Trainers’ work is more than a sideline


Dialog reporter


They go mostly unnoticed, which is what they prefer, but athletic trainers keep students ready to perform


The final bell had rung at Archmere Academy, and in the basement of the Moglia Fieldhouse, the athletic training room quickly becomes a hub of activity. The school’s longtime trainer, Jim Malseed, and his assistant, Katie Sturdivant, welcomed a steady stream of Auks waiting to be stretched, taped or otherwise treated.

It’s appropriate that Malseed works in the basement, out of the spotlight, since athletic trainers go mostly unnoticed, which is what they prefer. But in March, National Athletic Training Month, they were very much the focus of attention.

Mandy Costello, the athletic trainer at Ursuline Academy, works with sophomore soccer player Kelsey Olmstead during a recent practice. Stretching is just one aspect of Costello’s job. (The Dialog/Mike Lang)
Mandy Costello, the athletic trainer at Ursuline Academy, works with sophomore soccer player Kelsey Olmstead during a recent practice. Stretching is just one aspect of Costello’s job. (The Dialog/Mike Lang)

Injury rehabilitation is a primary component of the job, but there is a lot more to it than that, Malseed said.

“We do the full gamut. Anything they can get going to a PT clinic, they can get here. We also work with the coaches on strength and conditioning programs. We work with the athletic director making sure that the fields are in good shape, things like that,” he said.

Lisa Boyer, who is in her sixth year at Padua Academy, said she spends a lot of time working with athletes and coaches on issues such as hydration, stretching and nutrition. Boyer, a supervisor at ATI Physical Therapy, said there is some misconception about what she does.

“Parents say to me, ‘Do you just get to watch sports all day?’ And I say to them, ‘If I’m just watching the game, you should be so happy because it means that nobody needs me and everybody’s healthy,’” she said.

Boyer oversees the care of more than 300 athletes over the course of a school year. Spring is the busiest, with the number of participants exceeding 150. Padua’s situation presents something of a challenge for her because none of the spring teams practice or play their games on campus or even at the same location.

“I’m a bit unique in that I have 10 minutes [after the final bell rings], and then most of these girls have to be on a bus heading to their fields,” she said. “You get very good at multitasking. It’s like a juggling act. You get very organized at what you do.”

Malseed has been at Archmere for 35 years. He and Sturdivant are something of a rarity in New Castle County because they are staff members at the school. Most schools contract with one of the local physical therapy companies to provide a trainer. The opposite tends to be the case in Kent and Sussex counties, he said.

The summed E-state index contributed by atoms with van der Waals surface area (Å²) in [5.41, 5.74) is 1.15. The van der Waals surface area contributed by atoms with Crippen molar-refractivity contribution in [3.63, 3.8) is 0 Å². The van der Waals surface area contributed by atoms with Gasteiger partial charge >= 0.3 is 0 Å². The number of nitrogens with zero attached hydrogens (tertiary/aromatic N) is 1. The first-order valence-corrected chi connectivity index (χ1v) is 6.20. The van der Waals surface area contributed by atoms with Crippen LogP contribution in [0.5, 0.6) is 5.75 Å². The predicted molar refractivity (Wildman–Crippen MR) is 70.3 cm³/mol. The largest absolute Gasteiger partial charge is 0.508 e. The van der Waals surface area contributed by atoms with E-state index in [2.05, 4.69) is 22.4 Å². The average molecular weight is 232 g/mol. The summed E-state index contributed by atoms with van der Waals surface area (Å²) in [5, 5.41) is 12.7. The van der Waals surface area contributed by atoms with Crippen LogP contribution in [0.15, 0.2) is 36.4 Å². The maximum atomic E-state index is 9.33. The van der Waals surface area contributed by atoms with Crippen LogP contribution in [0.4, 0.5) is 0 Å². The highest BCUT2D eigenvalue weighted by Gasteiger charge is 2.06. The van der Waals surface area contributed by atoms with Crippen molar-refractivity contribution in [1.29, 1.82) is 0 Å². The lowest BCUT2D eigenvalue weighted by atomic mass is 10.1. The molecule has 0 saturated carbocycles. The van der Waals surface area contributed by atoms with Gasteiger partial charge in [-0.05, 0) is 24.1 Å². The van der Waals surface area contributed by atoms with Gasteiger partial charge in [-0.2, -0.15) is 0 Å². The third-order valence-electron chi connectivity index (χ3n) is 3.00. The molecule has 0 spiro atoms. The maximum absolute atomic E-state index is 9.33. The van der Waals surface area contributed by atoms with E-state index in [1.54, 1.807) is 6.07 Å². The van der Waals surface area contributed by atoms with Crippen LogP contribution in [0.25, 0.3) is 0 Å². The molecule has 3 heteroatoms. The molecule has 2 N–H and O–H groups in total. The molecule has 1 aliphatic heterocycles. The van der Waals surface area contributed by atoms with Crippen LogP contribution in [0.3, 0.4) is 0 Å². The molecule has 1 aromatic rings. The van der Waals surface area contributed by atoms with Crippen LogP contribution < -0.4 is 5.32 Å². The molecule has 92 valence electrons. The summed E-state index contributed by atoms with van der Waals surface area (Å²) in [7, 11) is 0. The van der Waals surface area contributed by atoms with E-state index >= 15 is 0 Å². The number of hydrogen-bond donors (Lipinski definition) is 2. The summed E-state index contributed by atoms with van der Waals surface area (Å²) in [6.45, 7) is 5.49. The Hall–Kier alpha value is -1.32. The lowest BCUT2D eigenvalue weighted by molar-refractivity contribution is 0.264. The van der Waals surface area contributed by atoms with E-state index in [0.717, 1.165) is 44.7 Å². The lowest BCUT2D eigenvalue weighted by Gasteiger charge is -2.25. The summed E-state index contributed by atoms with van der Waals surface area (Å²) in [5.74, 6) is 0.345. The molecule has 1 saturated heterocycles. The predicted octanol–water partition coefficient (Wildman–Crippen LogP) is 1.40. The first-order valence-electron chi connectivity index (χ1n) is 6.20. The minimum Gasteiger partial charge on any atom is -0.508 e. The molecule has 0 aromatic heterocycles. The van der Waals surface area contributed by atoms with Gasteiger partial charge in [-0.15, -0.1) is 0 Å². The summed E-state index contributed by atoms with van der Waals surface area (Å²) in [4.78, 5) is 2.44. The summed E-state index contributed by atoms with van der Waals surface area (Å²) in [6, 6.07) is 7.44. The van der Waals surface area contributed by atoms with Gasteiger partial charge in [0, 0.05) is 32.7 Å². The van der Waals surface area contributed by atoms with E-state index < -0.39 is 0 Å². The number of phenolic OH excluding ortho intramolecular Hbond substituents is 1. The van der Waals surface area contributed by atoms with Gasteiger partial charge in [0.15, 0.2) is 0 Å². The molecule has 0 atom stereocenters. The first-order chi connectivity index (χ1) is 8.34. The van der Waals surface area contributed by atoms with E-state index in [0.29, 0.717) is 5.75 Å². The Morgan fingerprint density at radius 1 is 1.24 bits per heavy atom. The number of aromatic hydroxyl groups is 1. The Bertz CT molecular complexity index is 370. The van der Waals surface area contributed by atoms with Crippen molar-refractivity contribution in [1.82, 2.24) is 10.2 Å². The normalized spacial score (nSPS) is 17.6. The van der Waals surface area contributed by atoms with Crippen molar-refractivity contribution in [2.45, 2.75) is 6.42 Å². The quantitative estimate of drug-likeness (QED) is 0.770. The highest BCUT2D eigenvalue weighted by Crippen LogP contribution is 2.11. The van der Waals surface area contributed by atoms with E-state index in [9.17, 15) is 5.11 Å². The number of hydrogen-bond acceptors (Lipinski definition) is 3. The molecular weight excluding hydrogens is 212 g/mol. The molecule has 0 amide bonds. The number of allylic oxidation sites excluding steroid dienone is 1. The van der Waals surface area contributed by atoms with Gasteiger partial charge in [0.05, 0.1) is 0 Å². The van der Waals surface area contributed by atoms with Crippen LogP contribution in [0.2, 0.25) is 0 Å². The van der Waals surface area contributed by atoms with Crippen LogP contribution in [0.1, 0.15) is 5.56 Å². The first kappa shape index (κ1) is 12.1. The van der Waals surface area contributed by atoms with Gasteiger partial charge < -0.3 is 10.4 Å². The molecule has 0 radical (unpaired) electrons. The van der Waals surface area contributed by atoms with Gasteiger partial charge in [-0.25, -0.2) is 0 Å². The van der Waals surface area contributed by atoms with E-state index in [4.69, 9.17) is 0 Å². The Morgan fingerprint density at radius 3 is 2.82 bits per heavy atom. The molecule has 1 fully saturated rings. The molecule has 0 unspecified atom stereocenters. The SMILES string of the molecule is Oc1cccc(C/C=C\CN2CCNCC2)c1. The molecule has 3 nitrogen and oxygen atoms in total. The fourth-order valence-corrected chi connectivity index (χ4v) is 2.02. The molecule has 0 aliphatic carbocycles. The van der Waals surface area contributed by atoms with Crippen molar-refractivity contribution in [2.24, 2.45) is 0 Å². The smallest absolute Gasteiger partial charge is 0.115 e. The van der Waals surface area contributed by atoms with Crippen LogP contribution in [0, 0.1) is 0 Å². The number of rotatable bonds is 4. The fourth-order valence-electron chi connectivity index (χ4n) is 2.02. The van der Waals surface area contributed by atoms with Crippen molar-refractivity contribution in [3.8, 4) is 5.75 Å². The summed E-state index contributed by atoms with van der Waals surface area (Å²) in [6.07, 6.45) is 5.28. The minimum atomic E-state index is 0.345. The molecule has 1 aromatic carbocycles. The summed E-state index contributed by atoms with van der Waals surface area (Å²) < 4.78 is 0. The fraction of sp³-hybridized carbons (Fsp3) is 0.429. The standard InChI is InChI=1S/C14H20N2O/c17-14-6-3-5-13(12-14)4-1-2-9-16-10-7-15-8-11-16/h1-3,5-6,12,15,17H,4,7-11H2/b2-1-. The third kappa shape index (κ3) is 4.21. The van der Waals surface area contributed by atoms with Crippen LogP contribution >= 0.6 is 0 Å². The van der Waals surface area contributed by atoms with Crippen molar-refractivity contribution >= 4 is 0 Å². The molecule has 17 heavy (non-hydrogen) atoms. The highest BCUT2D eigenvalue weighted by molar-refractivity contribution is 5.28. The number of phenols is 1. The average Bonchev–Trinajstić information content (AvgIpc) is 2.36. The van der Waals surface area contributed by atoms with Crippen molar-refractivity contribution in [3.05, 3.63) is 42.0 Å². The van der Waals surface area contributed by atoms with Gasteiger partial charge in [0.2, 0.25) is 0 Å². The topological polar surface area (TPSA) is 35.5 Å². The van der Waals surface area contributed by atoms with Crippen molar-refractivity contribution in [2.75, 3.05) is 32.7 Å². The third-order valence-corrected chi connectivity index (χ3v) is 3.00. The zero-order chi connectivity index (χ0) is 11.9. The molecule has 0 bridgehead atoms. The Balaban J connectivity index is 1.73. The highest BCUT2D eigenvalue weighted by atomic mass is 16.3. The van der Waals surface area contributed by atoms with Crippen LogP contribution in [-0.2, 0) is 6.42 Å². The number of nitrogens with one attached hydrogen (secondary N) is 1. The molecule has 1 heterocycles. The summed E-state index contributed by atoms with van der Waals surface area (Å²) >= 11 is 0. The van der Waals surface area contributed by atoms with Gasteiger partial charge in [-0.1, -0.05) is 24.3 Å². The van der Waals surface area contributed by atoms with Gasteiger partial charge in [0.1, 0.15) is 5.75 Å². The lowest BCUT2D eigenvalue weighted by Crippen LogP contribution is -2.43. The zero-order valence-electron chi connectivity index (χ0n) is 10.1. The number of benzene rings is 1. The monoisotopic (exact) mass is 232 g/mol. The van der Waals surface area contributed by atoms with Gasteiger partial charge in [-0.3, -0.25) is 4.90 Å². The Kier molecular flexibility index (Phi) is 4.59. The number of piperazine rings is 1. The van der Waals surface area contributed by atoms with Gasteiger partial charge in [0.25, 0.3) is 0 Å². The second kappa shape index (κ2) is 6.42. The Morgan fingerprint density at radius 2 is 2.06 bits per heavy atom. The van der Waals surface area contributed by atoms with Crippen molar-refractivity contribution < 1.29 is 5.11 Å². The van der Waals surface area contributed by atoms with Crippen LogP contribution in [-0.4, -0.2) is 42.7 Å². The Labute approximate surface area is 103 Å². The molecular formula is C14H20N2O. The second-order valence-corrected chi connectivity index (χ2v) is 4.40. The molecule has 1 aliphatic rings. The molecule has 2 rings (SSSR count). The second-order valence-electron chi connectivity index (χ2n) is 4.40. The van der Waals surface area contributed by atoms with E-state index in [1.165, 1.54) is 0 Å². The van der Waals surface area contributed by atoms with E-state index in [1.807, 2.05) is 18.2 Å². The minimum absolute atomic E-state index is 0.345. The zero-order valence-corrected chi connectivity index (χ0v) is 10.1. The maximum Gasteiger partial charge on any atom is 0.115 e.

There are advantages to having the training staff on the payroll.

“The athletic training room is open about eight o’clock,” Malseed said. “School starts about 10 after. If kids have free periods, they come in and get their treatment done then, so either a) if they’re well enough to go back out to practice they go out to practice, or b) at least they can go out and watch and learn what’s going on. They’re not stuck in here.”

The job also has its more perilous aspects, Boyer said. Some injuries are more than a sprained ankle.

“You have a quick time to decide is it safe to move them? Do I call 911? What’s my next step? You’re dealing sometimes with life-and-death situations. You always want to make that right first step because that first step is the most important step,” she said.

Mandy Costello, a trainer with ATI who’s in her sixth year at Ursuline Academy, said National Athletic Training Month is more about educating the public about what they do.

“Sometimes it’s long hours, it’s weekends. We put a lot of time and effort in. We really care a lot about our athletes and care about their care,” she said.

“A lot of time we get, oh you’re a gym teacher, or you’re a trainer so you work people out,” Costello continued. “Yeah, we know how to do that. We could go give our athletes workouts. But it’s more of the prevention of injuries, it’s more of the evaluation of injuries. It’s more of the rehab.”

Although they have their own month, athletic trainers are happy to sit silently on the sidelines, celebrating wins and agonizing over defeats without ever having to slip on a pair of latex gloves. For Boyer, one of her greatest joys at Padua was helping a student come back from a torn anterior cruciate ligament last year as a senior and seeing her contribute to her college basketball team this year. All three trainers have been on the sidelines as their schools won state championships; in fact, Costello watched Ursuline win two titles this winter alone.

“We are an insurance policy,” Malseed said. “We’re standing there and we get the best seats at the game until somebody gets hurt. We hope nobody needs us, but if they need us, we’re there.”